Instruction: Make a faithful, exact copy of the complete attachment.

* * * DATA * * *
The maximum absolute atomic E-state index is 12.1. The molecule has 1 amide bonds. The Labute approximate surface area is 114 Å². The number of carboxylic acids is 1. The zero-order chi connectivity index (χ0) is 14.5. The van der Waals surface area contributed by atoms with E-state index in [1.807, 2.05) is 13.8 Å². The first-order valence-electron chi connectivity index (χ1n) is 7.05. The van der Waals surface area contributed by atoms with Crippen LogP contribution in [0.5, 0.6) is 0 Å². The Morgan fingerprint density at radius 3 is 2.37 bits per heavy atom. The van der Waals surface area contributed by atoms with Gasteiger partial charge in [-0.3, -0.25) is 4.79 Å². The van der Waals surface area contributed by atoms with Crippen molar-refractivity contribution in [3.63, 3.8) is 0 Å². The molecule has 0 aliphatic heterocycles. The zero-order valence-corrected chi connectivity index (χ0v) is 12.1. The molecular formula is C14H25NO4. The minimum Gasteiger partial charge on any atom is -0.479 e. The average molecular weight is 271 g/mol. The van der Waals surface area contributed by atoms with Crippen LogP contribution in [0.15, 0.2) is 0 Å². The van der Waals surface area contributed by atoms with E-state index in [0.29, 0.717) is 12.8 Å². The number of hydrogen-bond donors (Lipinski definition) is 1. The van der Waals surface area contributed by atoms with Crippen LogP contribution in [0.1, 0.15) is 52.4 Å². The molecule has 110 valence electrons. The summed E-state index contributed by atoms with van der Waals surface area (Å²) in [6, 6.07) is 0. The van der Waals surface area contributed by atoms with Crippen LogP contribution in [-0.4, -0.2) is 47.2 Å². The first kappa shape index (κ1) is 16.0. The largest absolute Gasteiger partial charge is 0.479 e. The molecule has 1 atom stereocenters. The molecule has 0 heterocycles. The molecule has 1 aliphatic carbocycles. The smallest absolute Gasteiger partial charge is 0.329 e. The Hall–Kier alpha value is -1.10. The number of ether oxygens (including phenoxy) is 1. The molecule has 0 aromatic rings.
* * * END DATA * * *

The maximum absolute atomic E-state index is 12.1. The molecule has 1 amide bonds. The Labute approximate surface area is 114 Å². The number of carboxylic acids is 1. The zero-order chi connectivity index (χ0) is 14.5. The van der Waals surface area contributed by atoms with E-state index in [1.807, 2.05) is 13.8 Å². The first-order valence-electron chi connectivity index (χ1n) is 7.05. The van der Waals surface area contributed by atoms with Crippen LogP contribution in [0.5, 0.6) is 0 Å². The Morgan fingerprint density at radius 3 is 2.37 bits per heavy atom. The van der Waals surface area contributed by atoms with Gasteiger partial charge in [-0.3, -0.25) is 4.79 Å². The van der Waals surface area contributed by atoms with Crippen molar-refractivity contribution in [3.63, 3.8) is 0 Å². The molecule has 0 aliphatic heterocycles. The zero-order valence-corrected chi connectivity index (χ0v) is 12.1. The molecular formula is C14H25NO4. The minimum Gasteiger partial charge on any atom is -0.479 e. The average molecular weight is 271 g/mol. The van der Waals surface area contributed by atoms with Crippen LogP contribution in [0.15, 0.2) is 0 Å². The van der Waals surface area contributed by atoms with E-state index in [0.29, 0.717) is 12.8 Å². The number of hydrogen-bond donors (Lipinski definition) is 1. The van der Waals surface area contributed by atoms with Crippen LogP contribution in [0.1, 0.15) is 52.4 Å². The molecule has 110 valence electrons. The summed E-state index contributed by atoms with van der Waals surface area (Å²) in [6, 6.07) is 0. The van der Waals surface area contributed by atoms with Crippen LogP contribution in [-0.4, -0.2) is 47.2 Å². The first kappa shape index (κ1) is 16.0. The largest absolute Gasteiger partial charge is 0.479 e. The molecule has 1 atom stereocenters. The molecule has 0 heterocycles. The molecule has 1 aliphatic carbocycles. The smallest absolute Gasteiger partial charge is 0.329 e. The Hall–Kier alpha value is -1.10. The number of ether oxygens (including phenoxy) is 1. The molecule has 0 aromatic rings.